Since there’s no obvious platoon partner for Turner among the major league options, the search could be expanded to the Dodgers’ minor leaguers. Both Rojas and Sellers are known for their gloves and not for their bats, potentially allowing for them to make up for having lower hitting numbersr. Rojas is terrible against all pitchers, but Sellers is an interesting option since he hits lefties better. The raw values of his minor league statistics are nearly useless (since they’re from Albuquerque), and even if we use three years of split data, Sellers has only had 178 plate appearances against southpaws. The sample really isn’t large enough to definitively say that Sellers has a big platoon problem, but it still could be an advantage for the team to exploit.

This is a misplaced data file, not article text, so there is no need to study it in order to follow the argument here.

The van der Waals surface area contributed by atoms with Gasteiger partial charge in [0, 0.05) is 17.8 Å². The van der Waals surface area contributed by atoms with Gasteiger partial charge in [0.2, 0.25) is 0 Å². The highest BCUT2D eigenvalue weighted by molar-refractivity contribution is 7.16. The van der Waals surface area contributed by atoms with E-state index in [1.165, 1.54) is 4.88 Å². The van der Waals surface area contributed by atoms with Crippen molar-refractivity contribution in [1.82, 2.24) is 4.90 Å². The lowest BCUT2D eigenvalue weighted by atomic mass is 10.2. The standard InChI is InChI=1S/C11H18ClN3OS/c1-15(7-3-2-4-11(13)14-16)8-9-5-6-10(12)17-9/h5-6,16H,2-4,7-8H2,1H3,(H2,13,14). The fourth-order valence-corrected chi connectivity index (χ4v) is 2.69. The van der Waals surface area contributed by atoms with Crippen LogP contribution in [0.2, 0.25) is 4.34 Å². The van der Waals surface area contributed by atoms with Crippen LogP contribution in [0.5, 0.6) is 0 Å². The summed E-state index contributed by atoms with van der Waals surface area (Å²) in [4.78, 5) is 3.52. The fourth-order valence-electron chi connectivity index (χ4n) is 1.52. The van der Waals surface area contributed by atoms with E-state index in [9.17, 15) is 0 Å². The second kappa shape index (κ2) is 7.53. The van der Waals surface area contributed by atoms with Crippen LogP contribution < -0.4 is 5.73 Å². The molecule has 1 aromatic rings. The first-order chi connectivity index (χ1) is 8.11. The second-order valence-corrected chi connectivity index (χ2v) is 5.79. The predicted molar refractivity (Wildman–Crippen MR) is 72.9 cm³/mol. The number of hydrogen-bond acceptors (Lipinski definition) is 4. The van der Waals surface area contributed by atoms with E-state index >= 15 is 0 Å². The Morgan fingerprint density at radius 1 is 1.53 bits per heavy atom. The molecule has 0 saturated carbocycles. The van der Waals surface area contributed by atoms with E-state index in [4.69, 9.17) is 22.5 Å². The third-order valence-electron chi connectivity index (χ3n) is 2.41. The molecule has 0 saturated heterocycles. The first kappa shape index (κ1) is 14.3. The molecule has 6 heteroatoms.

If the Dodgers pick two players from the above list, there’s no clear-cut way to use platoon splits. Turner seems like the best option from both sides of the plate. If they want to limit Turner’s plate appearances, I’d probably use Sellers against left-handed pitchers (which shocks me as much as anybody). It seems pretty unlikely that the Dodgers would use Sellers in place of a veteran, so a sub-optimal arrangement of Turner and Figgins seems like the most likely platoon pairing. It probably isn’t worth worrying about too much, though, since the most likely scenario is that Guerrero is starting at second base on opening day.

This post uses the following statistics:

  • wRC+: Weighted Runs Created Plus. Compares a player’s offensive output to the league average position player, and is neutralized for park and league. 100 wRC+ is an average offensive player, 110 wRC+ is 10% above average, etc. Explanation here.